Swampscott gives the Green(wood) light

April 6, 2017

By GAYLA CAWLEY

SWAMPSCOTT — Town officials are moving forward with a proposal from Groom Construction to redevelop the shuttered former Swampscott Middle School on Greenwood Avenue.

On Wednesday night, the Board of Selectmen unanimously approved a proposal from Salem-based Groom Construction, which had submitted two concepts. The town will now enter into negotiations with the company.

The first concept, for 28 apartments or condominiums, adhered to the zoning approved at Town Meeting last spring. In lieu of not offering any affordable housing, Groom would contribute $150,000 to the town’s affordable housing trust. The second concept was for a 60-unit Chapter 40B affordable housing project, with 25 percent of the apartments or condominiums allocated as affordable.

Groom submitted a response to the most recent Request for Proposals issued by the town. It gave developers an option to submit a plan that conformed to the zoning approved at Town Meeting last spring for a single structure with 28 units on the site that had to adhere to an affordable housing component, or for a Chapter 40B affordable housing project. Developers also had the option to present proposals for both options.

The selectmen approved the proposal with the 28-unit building as the primary, and the 60-unit 40B project as an alternative, if there was litigation from the neighbors for the primary concept, according to Naomi Dreeben, chairwoman of the board of selectmen.

“I would very much like to proceed with the 28-unit building,” said Dreeben. “As much as I want to see more affordable housing in the town, I think 60 units and a larger building is not something I would like in that location. I would like to see it smaller.”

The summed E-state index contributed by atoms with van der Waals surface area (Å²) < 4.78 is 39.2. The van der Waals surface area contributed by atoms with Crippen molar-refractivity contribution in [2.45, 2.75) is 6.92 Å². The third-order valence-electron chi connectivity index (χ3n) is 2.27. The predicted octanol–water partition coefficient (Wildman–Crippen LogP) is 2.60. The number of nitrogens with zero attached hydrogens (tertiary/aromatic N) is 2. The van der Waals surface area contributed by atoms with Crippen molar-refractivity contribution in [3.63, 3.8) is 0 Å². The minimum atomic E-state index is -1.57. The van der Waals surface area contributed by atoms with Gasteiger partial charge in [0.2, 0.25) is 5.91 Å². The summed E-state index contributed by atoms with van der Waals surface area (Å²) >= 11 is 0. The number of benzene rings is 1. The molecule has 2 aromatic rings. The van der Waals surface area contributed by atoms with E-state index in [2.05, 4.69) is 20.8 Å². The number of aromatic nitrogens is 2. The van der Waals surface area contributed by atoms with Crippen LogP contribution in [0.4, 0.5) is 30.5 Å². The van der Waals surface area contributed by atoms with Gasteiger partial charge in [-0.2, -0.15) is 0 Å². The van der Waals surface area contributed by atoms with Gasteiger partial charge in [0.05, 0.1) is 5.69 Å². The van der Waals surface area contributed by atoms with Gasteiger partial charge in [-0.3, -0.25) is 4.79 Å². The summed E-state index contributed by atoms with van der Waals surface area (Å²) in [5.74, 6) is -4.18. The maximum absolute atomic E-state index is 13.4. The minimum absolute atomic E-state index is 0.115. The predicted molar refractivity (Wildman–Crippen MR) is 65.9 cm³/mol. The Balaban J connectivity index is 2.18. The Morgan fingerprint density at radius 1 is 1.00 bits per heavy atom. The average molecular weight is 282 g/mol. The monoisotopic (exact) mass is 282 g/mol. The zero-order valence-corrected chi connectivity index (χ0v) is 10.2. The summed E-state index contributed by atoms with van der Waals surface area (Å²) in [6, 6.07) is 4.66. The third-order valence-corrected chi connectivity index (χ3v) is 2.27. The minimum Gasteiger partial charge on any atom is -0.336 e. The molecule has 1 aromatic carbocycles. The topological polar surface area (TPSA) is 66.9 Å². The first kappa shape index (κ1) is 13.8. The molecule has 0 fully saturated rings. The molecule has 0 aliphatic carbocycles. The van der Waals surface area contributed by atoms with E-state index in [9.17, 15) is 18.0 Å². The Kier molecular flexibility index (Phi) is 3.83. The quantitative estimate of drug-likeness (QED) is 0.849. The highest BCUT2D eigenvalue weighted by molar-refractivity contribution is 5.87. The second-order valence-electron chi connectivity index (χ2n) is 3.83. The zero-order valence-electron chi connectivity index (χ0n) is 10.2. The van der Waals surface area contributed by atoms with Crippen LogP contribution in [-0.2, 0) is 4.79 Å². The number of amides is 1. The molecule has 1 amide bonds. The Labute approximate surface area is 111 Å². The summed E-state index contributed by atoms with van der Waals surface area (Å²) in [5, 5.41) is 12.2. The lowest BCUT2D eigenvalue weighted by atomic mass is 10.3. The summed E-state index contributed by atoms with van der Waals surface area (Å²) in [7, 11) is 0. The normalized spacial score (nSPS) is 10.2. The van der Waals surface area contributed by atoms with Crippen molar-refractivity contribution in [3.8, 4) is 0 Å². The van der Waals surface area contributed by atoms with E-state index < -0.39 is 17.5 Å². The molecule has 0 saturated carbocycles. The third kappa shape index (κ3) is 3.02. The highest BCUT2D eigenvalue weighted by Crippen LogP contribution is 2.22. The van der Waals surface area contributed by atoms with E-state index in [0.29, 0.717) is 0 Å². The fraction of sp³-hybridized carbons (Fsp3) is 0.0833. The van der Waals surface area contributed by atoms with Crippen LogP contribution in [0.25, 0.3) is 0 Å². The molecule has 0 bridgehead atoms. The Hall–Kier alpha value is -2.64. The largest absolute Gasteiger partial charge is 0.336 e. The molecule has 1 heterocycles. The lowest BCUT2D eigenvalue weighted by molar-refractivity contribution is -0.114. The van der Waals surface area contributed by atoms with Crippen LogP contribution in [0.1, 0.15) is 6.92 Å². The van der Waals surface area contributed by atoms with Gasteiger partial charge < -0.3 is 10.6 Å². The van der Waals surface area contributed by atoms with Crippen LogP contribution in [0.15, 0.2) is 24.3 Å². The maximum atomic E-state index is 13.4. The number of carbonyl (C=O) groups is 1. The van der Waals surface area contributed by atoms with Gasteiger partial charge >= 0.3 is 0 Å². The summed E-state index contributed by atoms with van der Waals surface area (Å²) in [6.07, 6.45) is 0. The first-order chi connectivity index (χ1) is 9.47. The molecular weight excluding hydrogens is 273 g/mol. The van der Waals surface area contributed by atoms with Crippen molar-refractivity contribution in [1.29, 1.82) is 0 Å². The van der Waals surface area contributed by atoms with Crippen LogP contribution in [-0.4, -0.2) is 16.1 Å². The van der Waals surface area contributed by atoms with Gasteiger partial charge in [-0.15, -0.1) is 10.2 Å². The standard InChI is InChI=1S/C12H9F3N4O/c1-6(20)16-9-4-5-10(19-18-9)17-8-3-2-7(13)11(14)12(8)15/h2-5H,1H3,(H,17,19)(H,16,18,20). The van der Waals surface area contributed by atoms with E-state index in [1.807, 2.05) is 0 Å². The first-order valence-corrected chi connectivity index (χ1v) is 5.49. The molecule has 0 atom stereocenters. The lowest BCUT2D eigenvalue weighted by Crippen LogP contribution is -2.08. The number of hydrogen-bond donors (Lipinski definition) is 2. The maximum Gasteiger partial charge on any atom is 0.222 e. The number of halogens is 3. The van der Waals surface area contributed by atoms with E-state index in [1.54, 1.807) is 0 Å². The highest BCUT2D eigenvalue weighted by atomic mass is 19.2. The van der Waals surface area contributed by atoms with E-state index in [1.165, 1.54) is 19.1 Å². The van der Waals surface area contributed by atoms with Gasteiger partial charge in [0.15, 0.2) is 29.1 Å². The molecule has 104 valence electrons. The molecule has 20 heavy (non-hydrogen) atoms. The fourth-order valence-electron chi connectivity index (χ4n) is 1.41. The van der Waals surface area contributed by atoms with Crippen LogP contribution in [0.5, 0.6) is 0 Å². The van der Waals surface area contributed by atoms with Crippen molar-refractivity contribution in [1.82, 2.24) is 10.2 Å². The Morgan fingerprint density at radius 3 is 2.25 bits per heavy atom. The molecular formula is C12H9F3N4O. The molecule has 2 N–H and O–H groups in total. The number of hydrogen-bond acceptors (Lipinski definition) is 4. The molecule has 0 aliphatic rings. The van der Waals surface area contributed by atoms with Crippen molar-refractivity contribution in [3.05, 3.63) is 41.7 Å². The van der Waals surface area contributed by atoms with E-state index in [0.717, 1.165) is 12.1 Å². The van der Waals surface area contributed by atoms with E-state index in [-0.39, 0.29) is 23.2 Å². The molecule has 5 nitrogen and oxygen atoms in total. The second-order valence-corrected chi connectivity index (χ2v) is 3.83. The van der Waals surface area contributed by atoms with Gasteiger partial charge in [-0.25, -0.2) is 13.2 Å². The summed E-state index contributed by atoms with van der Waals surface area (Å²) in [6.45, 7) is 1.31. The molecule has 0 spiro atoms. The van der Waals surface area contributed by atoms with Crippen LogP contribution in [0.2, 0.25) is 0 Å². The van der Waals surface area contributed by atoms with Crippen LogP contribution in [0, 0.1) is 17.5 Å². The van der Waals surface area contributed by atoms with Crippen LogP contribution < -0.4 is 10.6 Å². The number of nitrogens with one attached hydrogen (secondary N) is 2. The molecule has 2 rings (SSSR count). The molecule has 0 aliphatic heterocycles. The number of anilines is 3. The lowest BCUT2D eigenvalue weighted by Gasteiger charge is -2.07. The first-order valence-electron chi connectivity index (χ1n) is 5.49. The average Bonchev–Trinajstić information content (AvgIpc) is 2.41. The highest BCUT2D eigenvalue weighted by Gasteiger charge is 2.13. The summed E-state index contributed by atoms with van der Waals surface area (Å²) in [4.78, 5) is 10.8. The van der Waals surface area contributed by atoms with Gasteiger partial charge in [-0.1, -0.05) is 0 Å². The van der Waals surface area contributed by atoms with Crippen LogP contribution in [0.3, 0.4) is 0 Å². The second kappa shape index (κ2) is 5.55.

Neighbors have expressed concern that a 28-unit structure would be out of character with the existing neighborhood. They, along with other residents with an interest in the project, filed a citizen’s petition for Town Meeting in May, hoping to reuse the building. Citizens of Swampscott for Adaptive Reuse, want to privately fund $60,000 for a feasibility study to investigate all possible uses for the site. Residents urged the selectmen to delay their vote on the proposal before the article could be voted on.

Spring cleaning

“A vote tonight is going to strip, in my opinion, it will strip the Town Meeting members’ right, as a legislative body, to vote on a pending matter,” said Benjamin Agoes, an abutter.

Agoes said the “soul of Swampscott is going to be decided by what ultimately sits on the top of Greenwood Avenue,” and the town’s civic pride, commitment to its Master Plan and respect for zoning bylaws was at stake.

“I’d like to see that (building) serve some public purpose,” said Richard Frenkel, who filed the citizen’s petition. “It’s a personal preference, but that’s the way I feel about it.”

Agoes questioned why the selectmen were representing Groom versus “the people,” with other residents in attendance saying it was blackmail.